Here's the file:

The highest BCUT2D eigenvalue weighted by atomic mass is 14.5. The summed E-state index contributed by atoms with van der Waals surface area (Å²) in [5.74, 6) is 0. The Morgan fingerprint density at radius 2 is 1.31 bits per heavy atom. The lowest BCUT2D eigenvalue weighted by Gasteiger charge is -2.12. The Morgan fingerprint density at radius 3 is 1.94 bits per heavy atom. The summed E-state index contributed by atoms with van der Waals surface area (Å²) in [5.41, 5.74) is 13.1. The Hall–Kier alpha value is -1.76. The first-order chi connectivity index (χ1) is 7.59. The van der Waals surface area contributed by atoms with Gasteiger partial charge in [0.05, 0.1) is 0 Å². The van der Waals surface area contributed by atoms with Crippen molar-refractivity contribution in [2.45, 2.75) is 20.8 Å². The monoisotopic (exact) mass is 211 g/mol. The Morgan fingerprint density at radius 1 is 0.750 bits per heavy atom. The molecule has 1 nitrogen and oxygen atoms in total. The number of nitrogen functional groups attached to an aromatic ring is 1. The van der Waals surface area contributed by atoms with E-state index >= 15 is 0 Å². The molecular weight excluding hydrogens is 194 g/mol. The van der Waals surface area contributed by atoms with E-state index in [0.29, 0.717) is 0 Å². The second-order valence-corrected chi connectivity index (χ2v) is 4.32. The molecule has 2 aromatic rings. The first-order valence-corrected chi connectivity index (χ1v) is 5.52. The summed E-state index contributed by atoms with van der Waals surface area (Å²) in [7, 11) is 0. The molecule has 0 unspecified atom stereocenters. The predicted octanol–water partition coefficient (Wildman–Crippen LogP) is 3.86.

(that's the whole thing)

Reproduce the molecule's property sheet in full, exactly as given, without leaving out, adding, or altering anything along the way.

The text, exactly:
The highest BCUT2D eigenvalue weighted by atomic mass is 14.5. The summed E-state index contributed by atoms with van der Waals surface area (Å²) in [5.74, 6) is 0. The Morgan fingerprint density at radius 2 is 1.31 bits per heavy atom. The lowest BCUT2D eigenvalue weighted by Gasteiger charge is -2.12. The Morgan fingerprint density at radius 3 is 1.94 bits per heavy atom. The summed E-state index contributed by atoms with van der Waals surface area (Å²) in [5.41, 5.74) is 13.1. The Hall–Kier alpha value is -1.76. The first-order chi connectivity index (χ1) is 7.59. The van der Waals surface area contributed by atoms with Gasteiger partial charge in [0.05, 0.1) is 0 Å². The van der Waals surface area contributed by atoms with Crippen molar-refractivity contribution in [2.45, 2.75) is 20.8 Å². The monoisotopic (exact) mass is 211 g/mol. The Morgan fingerprint density at radius 1 is 0.750 bits per heavy atom. The molecule has 1 nitrogen and oxygen atoms in total. The number of nitrogen functional groups attached to an aromatic ring is 1. The van der Waals surface area contributed by atoms with E-state index >= 15 is 0 Å². The molecular weight excluding hydrogens is 194 g/mol. The van der Waals surface area contributed by atoms with E-state index in [0.29, 0.717) is 0 Å². The second-order valence-corrected chi connectivity index (χ2v) is 4.32. The molecule has 2 aromatic rings. The first-order valence-corrected chi connectivity index (χ1v) is 5.52. The summed E-state index contributed by atoms with van der Waals surface area (Å²) in [7, 11) is 0. The molecule has 0 unspecified atom stereocenters. The predicted octanol–water partition coefficient (Wildman–Crippen LogP) is 3.86.